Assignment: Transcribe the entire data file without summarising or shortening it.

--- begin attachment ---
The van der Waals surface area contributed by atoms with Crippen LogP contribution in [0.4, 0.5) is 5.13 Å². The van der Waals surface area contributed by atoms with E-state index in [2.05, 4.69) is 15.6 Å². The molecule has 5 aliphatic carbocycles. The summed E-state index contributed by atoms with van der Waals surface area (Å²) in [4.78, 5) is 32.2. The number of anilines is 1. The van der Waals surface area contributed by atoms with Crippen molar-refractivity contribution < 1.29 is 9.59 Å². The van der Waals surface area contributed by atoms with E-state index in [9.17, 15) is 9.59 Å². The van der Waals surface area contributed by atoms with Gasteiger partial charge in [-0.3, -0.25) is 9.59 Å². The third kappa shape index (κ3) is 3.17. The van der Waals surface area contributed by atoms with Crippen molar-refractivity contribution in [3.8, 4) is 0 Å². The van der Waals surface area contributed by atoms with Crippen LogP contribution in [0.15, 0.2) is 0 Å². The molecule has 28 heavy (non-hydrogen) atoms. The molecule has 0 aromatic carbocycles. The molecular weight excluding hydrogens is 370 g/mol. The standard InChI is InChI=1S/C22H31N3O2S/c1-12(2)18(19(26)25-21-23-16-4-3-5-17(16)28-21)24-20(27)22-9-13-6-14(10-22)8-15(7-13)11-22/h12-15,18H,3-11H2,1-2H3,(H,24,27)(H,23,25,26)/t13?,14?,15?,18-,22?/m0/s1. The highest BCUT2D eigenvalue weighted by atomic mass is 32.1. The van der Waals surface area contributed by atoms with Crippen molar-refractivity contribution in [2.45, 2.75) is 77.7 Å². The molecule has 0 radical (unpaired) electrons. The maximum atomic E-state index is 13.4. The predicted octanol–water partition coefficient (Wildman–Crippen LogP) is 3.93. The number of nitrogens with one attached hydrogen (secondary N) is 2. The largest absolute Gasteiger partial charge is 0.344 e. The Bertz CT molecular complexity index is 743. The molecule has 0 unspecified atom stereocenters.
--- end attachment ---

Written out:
The van der Waals surface area contributed by atoms with Crippen LogP contribution in [0.4, 0.5) is 5.13 Å². The van der Waals surface area contributed by atoms with E-state index in [2.05, 4.69) is 15.6 Å². The molecule has 5 aliphatic carbocycles. The summed E-state index contributed by atoms with van der Waals surface area (Å²) in [4.78, 5) is 32.2. The number of anilines is 1. The van der Waals surface area contributed by atoms with Crippen molar-refractivity contribution < 1.29 is 9.59 Å². The van der Waals surface area contributed by atoms with E-state index in [9.17, 15) is 9.59 Å². The van der Waals surface area contributed by atoms with Gasteiger partial charge in [-0.3, -0.25) is 9.59 Å². The third kappa shape index (κ3) is 3.17. The van der Waals surface area contributed by atoms with Crippen molar-refractivity contribution in [3.8, 4) is 0 Å². The van der Waals surface area contributed by atoms with Crippen LogP contribution in [0.15, 0.2) is 0 Å². The molecule has 28 heavy (non-hydrogen) atoms. The molecule has 0 aromatic carbocycles. The molecular weight excluding hydrogens is 370 g/mol. The standard InChI is InChI=1S/C22H31N3O2S/c1-12(2)18(19(26)25-21-23-16-4-3-5-17(16)28-21)24-20(27)22-9-13-6-14(10-22)8-15(7-13)11-22/h12-15,18H,3-11H2,1-2H3,(H,24,27)(H,23,25,26)/t13?,14?,15?,18-,22?/m0/s1. The highest BCUT2D eigenvalue weighted by atomic mass is 32.1. The van der Waals surface area contributed by atoms with Crippen molar-refractivity contribution in [2.45, 2.75) is 77.7 Å². The molecule has 0 radical (unpaired) electrons. The maximum atomic E-state index is 13.4. The predicted octanol–water partition coefficient (Wildman–Crippen LogP) is 3.93. The number of nitrogens with one attached hydrogen (secondary N) is 2. The largest absolute Gasteiger partial charge is 0.344 e. The Bertz CT molecular complexity index is 743. The molecule has 0 unspecified atom stereocenters.